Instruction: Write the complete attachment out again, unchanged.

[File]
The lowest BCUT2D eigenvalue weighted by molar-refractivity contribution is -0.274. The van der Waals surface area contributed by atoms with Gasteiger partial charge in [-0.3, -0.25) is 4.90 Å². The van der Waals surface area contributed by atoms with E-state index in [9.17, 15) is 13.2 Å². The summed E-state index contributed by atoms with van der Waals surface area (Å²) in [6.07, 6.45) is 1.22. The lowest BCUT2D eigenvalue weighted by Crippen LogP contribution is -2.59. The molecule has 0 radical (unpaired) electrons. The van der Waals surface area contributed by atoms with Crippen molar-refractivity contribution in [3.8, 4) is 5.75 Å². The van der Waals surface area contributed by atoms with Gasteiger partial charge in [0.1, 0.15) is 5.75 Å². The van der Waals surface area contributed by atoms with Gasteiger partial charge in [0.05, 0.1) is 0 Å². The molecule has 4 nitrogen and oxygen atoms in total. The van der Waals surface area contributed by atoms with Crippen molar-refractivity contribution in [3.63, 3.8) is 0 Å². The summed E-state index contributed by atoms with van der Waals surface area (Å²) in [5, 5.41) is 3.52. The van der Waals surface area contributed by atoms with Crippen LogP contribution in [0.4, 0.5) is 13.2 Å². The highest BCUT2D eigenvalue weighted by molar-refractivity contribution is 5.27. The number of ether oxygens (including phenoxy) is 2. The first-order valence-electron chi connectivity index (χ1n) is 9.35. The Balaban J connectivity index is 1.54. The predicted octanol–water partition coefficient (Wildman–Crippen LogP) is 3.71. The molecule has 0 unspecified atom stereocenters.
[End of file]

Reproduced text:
The lowest BCUT2D eigenvalue weighted by molar-refractivity contribution is -0.274. The van der Waals surface area contributed by atoms with Gasteiger partial charge in [-0.3, -0.25) is 4.90 Å². The van der Waals surface area contributed by atoms with E-state index in [9.17, 15) is 13.2 Å². The summed E-state index contributed by atoms with van der Waals surface area (Å²) in [6.07, 6.45) is 1.22. The lowest BCUT2D eigenvalue weighted by Crippen LogP contribution is -2.59. The molecule has 0 radical (unpaired) electrons. The van der Waals surface area contributed by atoms with Crippen molar-refractivity contribution in [3.8, 4) is 5.75 Å². The van der Waals surface area contributed by atoms with Gasteiger partial charge in [0.1, 0.15) is 5.75 Å². The van der Waals surface area contributed by atoms with Gasteiger partial charge in [0.05, 0.1) is 0 Å². The molecule has 4 nitrogen and oxygen atoms in total. The van der Waals surface area contributed by atoms with Crippen molar-refractivity contribution in [3.63, 3.8) is 0 Å². The summed E-state index contributed by atoms with van der Waals surface area (Å²) in [5, 5.41) is 3.52. The van der Waals surface area contributed by atoms with Crippen LogP contribution in [0.4, 0.5) is 13.2 Å². The highest BCUT2D eigenvalue weighted by molar-refractivity contribution is 5.27. The number of ether oxygens (including phenoxy) is 2. The first-order valence-electron chi connectivity index (χ1n) is 9.35. The Balaban J connectivity index is 1.54. The predicted octanol–water partition coefficient (Wildman–Crippen LogP) is 3.71. The molecule has 0 unspecified atom stereocenters.